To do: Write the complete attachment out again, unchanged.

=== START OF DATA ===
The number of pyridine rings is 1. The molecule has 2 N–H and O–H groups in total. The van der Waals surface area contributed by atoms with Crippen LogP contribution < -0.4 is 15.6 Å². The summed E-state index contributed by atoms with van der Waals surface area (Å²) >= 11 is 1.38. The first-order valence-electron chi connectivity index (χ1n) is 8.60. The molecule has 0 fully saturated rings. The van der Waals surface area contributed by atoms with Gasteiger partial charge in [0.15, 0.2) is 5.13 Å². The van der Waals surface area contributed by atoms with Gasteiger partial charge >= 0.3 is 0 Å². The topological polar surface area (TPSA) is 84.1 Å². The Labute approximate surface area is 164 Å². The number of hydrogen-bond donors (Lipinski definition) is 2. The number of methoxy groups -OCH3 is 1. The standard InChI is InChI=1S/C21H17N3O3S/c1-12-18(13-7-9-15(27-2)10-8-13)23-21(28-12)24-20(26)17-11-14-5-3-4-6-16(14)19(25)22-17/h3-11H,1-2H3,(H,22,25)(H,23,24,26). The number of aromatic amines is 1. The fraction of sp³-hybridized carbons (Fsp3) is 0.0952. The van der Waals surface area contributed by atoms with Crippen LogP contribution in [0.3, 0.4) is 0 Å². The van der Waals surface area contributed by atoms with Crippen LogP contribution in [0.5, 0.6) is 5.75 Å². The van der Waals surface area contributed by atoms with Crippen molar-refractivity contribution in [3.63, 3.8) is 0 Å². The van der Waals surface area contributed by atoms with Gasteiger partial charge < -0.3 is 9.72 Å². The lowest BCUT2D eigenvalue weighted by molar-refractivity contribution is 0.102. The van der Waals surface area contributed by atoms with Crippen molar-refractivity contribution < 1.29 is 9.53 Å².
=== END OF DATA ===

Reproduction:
The number of pyridine rings is 1. The molecule has 2 N–H and O–H groups in total. The van der Waals surface area contributed by atoms with Crippen LogP contribution < -0.4 is 15.6 Å². The summed E-state index contributed by atoms with van der Waals surface area (Å²) >= 11 is 1.38. The first-order valence-electron chi connectivity index (χ1n) is 8.60. The molecule has 0 fully saturated rings. The van der Waals surface area contributed by atoms with Gasteiger partial charge in [0.15, 0.2) is 5.13 Å². The van der Waals surface area contributed by atoms with Gasteiger partial charge >= 0.3 is 0 Å². The topological polar surface area (TPSA) is 84.1 Å². The Labute approximate surface area is 164 Å². The number of hydrogen-bond donors (Lipinski definition) is 2. The number of methoxy groups -OCH3 is 1. The standard InChI is InChI=1S/C21H17N3O3S/c1-12-18(13-7-9-15(27-2)10-8-13)23-21(28-12)24-20(26)17-11-14-5-3-4-6-16(14)19(25)22-17/h3-11H,1-2H3,(H,22,25)(H,23,24,26). The number of aromatic amines is 1. The fraction of sp³-hybridized carbons (Fsp3) is 0.0952. The van der Waals surface area contributed by atoms with Crippen LogP contribution in [0.3, 0.4) is 0 Å². The van der Waals surface area contributed by atoms with Crippen LogP contribution in [0.5, 0.6) is 5.75 Å². The van der Waals surface area contributed by atoms with Crippen molar-refractivity contribution in [3.63, 3.8) is 0 Å². The van der Waals surface area contributed by atoms with Gasteiger partial charge < -0.3 is 9.72 Å². The lowest BCUT2D eigenvalue weighted by molar-refractivity contribution is 0.102. The van der Waals surface area contributed by atoms with Crippen molar-refractivity contribution < 1.29 is 9.53 Å².